parable

[par-uh-buhl]
See more synonyms for parable on Thesaurus.com
noun
  1. a short allegorical story designed to illustrate or teach some truth, religious principle, or moral lesson.
  2. a statement or comment that conveys a meaning indirectly by the use of comparison, analogy, or the like.

Origin of parable

1275–1325; Middle English parabil < Late Latin parabola comparison, parable, word < Greek parabolḗ comparison, equivalent to para- para-1 + bolḗ a throwing
Related formspa·rab·o·list [puh-rab-uh-list] /pəˈræb ə lɪst/, noun

Synonyms for parable

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Dictionary.com Unabridged Based on the Random House Unabridged Dictionary, © Random House, Inc. 2018

Related Words for parables

tale, fable, teaching, lesson, legend, allegory

Examples from the Web for parables

Contemporary Examples of parables

Historical Examples of parables

  • In connexion with hair like that one must speak in parables.

    Alarms and Discursions

    G. K. Chesterton

  • The most beautiful fictions ever written were the parables of the Savior.

  • What is true of proverbs, is true of all fables, parables, and allegories.

    Nature

    Ralph Waldo Emerson

  • Whittier said, "But do they not always have an application, like the parables?"

    Whittier-land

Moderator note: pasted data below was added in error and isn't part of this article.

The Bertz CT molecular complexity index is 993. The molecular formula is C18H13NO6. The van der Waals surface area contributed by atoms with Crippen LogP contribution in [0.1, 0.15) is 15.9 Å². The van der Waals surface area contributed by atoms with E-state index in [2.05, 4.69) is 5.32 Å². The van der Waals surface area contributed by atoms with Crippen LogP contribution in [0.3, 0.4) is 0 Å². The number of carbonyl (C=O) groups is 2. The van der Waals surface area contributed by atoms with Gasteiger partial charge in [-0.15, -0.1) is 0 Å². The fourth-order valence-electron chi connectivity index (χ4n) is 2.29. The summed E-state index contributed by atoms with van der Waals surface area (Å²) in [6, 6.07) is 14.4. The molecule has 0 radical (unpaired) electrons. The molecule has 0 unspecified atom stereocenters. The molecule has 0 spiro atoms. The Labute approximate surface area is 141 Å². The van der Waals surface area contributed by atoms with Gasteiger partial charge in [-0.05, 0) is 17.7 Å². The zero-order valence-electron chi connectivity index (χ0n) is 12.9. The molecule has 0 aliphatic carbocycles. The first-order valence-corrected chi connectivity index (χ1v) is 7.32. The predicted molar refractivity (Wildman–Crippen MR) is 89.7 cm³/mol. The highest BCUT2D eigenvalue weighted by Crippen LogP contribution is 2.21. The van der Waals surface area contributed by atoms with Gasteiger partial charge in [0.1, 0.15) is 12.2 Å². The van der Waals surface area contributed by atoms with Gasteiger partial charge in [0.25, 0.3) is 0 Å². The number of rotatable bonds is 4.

Samuel T. Pickard

  • "The Bible is filled with parables," said Mr. Talmadge, simply.

    'Smiles'

    Eliot H. Robinson


British Dictionary definitions for parables

parable

noun
  1. a short story that uses familiar events to illustrate a religious or ethical pointRelated adjectives: parabolic, parabolical
  2. any of the stories of this kind told by Jesus Christ
Derived Formsparabolist (pəˈræbəlɪst), noun

Word Origin for parable

C14: from Old French parabole, from Latin parabola comparison, from Greek parabolē analogy, from paraballein to throw alongside, from para- 1 + ballein to throw
Collins English Dictionary - Complete & Unabridged 2012 Digital Edition © William Collins Sons & Co. Ltd. 1979, 1986 © HarperCollins Publishers 1998, 2000, 2003, 2005, 2006, 2007, 2009, 2012

Word Origin and History for parables

parable

n.

mid-13c., parabol, modern form from early 14c., "saying or story in which something is expressed in terms of something else," from Old French parable "parable, parabolic style in writing" (13c.), from Latin parabola "comparison," from Greek parabole "a comparison, parable," literally "a throwing beside," hence "a juxtaposition," from para- "alongside" (see para- (1)) + bole "a throwing, casting, beam, ray," related to ballein "to throw" (see ballistics).

Replaced Old English bispell. In Vulgar Latin, parabola took on the meaning "word," hence Italian parlare, French parler "to speak" (see parley (n.)).

Online Etymology Dictionary, © 2010 Douglas Harper

parables in Culture

parables

In the New Testament, the stories told by Jesus to convey his religious message; they include the parable of the Good Samaritan and that of the Prodigal Son.

The New Dictionary of Cultural Literacy, Third Edition Copyright © 2005 by Houghton Mifflin Harcourt Publishing Company. Published by Houghton Mifflin Harcourt Publishing Company. All rights reserved.